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Monday 5 December 2016

New England Patriots quarterback Tom Brady's deflategate four game ban upheld

New England Patriots quarterback Tom Brady walks to the sidelines after throwing an interception in the first quarter against the Seattle Seahawks during the NFL Super Bowl XLIX football game in Glendale, Arizona, in this February 1, 2015 file photo
New England Patriots quarterback Tom Brady walks to the sidelines after throwing an interception in the first quarter against the Seattle Seahawks during the NFL Super Bowl XLIX football game in Glendale, Arizona, in this February 1, 2015 file photo

NFL commissioner Roger Goodell has upheld Tom Brady's four-game suspension for the New England Patriots quarterback's role in the 'deflategate' scandal.

The four-time Super Bowl winner was handed the ban in May after independent investigator Ted Wells' report concluded he was "at least generally aware of the inappropriate activities" regarding his team's use of deflated game balls in last season's AFC Championship game against the Indianapolis Colts.

Brady appealed but Goodell on Tuesday announced Brady's ban had been upheld after further information which came to light during the appeal process had counted against the 37-year-old.

"NFL Commissioner Roger Goodell upheld today the four-game suspension imposed on New England Patriots quarterback Tom Brady on May 11. Brady's appeal from that discipline was heard for more than ten hours on June 23," an NFL statement said.

According to the statement, new information which came to light during the appeal process showed that Brady had ordered the destruction of his cell phone immediately prior to his meeting with Wells on March 6.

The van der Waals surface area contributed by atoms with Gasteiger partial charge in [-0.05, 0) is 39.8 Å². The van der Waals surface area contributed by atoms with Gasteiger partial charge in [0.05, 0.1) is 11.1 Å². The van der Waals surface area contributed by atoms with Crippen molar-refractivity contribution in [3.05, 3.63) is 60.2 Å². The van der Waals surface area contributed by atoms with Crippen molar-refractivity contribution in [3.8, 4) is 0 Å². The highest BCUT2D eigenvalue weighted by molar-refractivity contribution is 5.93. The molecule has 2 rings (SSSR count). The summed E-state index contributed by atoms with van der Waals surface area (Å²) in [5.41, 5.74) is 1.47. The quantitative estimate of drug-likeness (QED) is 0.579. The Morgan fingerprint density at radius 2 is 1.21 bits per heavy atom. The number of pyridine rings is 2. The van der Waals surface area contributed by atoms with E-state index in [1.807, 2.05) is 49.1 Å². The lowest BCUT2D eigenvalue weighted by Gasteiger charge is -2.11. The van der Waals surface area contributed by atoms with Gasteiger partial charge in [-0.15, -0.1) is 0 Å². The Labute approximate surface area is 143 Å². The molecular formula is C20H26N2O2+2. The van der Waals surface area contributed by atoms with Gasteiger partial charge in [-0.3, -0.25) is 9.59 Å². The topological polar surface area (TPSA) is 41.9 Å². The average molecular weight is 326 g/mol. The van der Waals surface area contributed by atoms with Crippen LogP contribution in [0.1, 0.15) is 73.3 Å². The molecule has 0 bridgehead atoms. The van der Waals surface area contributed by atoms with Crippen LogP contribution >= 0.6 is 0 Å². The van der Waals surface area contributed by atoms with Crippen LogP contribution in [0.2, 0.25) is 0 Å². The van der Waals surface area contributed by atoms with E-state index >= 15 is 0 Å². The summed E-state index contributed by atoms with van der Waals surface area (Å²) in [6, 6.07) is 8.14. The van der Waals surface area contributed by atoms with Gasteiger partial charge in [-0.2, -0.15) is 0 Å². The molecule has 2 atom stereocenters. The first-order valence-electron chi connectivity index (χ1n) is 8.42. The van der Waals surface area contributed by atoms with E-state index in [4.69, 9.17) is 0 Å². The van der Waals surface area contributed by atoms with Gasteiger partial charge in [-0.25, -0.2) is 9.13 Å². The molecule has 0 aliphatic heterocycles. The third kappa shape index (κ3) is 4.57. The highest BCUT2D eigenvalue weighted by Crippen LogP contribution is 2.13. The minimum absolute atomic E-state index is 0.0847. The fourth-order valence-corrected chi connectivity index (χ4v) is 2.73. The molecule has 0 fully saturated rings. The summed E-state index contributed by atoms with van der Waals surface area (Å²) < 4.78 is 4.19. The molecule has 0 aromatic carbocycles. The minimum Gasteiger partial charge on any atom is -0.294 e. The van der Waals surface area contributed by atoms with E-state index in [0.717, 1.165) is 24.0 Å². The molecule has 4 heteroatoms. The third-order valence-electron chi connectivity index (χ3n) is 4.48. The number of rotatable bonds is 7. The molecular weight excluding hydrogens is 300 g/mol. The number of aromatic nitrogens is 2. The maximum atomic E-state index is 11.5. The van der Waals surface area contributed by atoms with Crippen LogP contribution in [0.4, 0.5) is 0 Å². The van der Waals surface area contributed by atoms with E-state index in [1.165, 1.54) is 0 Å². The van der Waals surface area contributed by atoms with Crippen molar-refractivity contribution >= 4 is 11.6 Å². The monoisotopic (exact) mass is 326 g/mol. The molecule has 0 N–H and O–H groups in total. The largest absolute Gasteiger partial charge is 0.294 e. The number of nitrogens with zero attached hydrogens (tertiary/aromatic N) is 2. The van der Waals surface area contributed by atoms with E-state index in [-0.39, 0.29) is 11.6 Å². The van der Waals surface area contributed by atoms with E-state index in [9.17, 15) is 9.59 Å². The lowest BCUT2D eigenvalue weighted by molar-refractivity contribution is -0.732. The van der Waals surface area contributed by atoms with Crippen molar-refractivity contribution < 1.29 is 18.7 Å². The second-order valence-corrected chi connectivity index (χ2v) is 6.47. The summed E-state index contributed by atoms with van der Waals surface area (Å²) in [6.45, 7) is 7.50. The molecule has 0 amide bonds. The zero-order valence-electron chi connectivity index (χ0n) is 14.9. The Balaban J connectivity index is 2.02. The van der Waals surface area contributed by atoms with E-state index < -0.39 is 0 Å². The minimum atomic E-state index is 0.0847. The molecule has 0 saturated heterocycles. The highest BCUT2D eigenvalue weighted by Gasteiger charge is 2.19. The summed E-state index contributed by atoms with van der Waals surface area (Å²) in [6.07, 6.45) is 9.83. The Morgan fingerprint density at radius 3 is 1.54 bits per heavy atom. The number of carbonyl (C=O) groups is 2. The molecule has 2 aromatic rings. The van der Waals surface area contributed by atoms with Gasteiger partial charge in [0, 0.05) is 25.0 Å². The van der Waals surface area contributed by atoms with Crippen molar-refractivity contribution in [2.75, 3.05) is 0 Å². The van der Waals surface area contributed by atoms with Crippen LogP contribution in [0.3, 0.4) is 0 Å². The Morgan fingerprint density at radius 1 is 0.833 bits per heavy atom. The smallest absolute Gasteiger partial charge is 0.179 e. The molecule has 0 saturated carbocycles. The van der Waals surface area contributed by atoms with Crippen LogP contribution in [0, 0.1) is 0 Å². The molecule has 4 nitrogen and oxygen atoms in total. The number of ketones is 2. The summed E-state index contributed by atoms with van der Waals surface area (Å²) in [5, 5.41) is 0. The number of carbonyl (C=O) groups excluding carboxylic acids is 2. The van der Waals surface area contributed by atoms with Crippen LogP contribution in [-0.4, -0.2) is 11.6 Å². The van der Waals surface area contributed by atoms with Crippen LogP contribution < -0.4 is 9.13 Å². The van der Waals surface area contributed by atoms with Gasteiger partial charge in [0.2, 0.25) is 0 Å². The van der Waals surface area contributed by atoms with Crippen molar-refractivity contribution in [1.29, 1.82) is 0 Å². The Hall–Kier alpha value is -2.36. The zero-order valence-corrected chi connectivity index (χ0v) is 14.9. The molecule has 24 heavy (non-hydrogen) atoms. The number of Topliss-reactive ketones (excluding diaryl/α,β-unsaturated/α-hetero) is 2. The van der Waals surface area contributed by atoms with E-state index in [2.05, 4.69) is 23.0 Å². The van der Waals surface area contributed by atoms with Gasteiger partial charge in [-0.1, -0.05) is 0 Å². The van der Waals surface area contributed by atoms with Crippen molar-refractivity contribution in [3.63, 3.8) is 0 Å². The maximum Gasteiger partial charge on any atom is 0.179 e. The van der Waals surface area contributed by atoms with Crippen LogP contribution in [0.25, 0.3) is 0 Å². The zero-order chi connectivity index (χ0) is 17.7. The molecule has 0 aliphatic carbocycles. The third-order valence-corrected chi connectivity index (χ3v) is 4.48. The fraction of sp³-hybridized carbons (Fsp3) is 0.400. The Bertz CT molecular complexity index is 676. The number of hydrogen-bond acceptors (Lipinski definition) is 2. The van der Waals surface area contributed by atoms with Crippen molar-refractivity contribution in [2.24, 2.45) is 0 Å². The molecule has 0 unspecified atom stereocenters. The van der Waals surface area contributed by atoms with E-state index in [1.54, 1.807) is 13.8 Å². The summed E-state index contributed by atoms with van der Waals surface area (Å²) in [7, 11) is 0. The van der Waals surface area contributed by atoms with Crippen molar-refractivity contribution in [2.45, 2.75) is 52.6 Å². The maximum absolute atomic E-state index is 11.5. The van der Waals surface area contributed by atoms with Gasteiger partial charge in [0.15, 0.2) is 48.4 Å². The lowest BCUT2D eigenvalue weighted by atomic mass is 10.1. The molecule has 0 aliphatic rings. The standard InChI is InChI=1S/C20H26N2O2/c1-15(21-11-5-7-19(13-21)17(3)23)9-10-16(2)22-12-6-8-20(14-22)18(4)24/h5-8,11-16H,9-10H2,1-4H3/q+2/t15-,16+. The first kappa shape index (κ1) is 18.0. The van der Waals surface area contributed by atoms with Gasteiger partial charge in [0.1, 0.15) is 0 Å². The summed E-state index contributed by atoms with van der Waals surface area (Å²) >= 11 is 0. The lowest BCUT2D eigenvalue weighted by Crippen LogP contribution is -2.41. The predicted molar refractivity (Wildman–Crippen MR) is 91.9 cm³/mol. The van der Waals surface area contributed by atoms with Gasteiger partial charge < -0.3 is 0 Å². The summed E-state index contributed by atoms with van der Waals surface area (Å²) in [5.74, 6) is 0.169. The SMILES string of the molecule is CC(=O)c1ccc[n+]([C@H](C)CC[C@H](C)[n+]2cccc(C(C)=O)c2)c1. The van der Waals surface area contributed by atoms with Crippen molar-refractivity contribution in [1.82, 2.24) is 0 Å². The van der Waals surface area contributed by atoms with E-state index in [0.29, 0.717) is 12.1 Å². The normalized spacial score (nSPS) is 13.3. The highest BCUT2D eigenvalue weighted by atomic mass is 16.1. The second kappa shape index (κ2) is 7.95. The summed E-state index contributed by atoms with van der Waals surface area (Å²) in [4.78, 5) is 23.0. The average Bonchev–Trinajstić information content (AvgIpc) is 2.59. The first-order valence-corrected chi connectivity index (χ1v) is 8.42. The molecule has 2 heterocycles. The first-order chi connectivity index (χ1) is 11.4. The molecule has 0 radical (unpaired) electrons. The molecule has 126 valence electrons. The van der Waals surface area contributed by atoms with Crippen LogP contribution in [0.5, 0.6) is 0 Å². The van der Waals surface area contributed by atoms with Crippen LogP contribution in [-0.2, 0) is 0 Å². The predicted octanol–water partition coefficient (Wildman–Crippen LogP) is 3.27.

"He did so even though he was aware that the investigators had requested access to text messages and other electronic information that had been stored on that phone," the statement said. "During the four months that the cell phone was in use, Brady had exchanged nearly 10,000 text messages, none of which can now be retrieved from that device."

The statement concluded: "Based on the Wells Report and the evidence presented at the hearing, Commissioner Goodell concluded in his decision that Brady was aware of, and took steps to support, the actions of other team employees to deflate game footballs below the levels called for by the NFL's Official Playing Rules.

"The commissioner found that Brady's deliberate destruction of potentially relevant evidence went beyond a mere failure to cooperate in the investigation and supported a finding that he had sought to hide evidence of his own participation in the underlying scheme to alter the footballs."

Deflated balls are considered to be easier to grip, throw and catch, particularly in cold conditions, although there is disagreement on how much of an advantage or disadvantage they can provide.

As well as Brady's ban, the Patriots were fined 1million US dollars and docked two draft picks including next year's first-round pick.

The Patriots, who won their fourth Super Bowl in February in Arizona, accepted their punishment but Brady's process could continue despite Tuesday's ruling.

The quarterback, regarded by many to be the greatest to have ever played the game, is said to be considering taking the case to court as he believes his legacy is on the line.

As it stands, he is due to miss the Patriots' games against the Pittsburgh Steelers, Buffalo Bills, Jacksonville Jaguars and Dallas Cowboys this coming season.

The NFL Players Association issued a statement indicating its intention to appeal on Brady's behalf.

Complaining that the NFL's process included numerous legal deficiencies and violated the collective bargaining agreement, the statement added: "The fact that the NFL would resort to basing a suspension on a smoke screen of irrelevant text messages instead of admitting that they have all of the phone records they asked for is a new low, even for them, but it does nothing to correct their errors."

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